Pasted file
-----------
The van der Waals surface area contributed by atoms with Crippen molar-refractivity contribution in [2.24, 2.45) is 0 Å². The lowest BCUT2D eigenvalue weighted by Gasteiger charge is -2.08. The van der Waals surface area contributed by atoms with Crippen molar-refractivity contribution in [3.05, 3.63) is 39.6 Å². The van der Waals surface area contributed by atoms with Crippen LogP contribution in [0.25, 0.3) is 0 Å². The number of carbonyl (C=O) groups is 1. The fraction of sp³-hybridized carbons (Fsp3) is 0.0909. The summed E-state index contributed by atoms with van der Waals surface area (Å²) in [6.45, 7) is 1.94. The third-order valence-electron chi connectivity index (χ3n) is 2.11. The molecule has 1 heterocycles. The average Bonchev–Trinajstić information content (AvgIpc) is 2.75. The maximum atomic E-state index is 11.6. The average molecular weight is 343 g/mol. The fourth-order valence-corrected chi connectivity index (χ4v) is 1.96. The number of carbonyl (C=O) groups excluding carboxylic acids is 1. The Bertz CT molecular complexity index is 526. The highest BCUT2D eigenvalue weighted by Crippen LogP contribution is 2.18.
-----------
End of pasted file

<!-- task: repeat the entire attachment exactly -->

The van der Waals surface area contributed by atoms with Crippen molar-refractivity contribution in [2.24, 2.45) is 0 Å². The lowest BCUT2D eigenvalue weighted by Gasteiger charge is -2.08. The van der Waals surface area contributed by atoms with Crippen molar-refractivity contribution in [3.05, 3.63) is 39.6 Å². The van der Waals surface area contributed by atoms with Crippen LogP contribution in [0.25, 0.3) is 0 Å². The number of carbonyl (C=O) groups is 1. The fraction of sp³-hybridized carbons (Fsp3) is 0.0909. The summed E-state index contributed by atoms with van der Waals surface area (Å²) in [6.45, 7) is 1.94. The third-order valence-electron chi connectivity index (χ3n) is 2.11. The molecule has 1 heterocycles. The average Bonchev–Trinajstić information content (AvgIpc) is 2.75. The maximum atomic E-state index is 11.6. The average molecular weight is 343 g/mol. The fourth-order valence-corrected chi connectivity index (χ4v) is 1.96. The number of carbonyl (C=O) groups excluding carboxylic acids is 1. The Bertz CT molecular complexity index is 526. The highest BCUT2D eigenvalue weighted by Crippen LogP contribution is 2.18.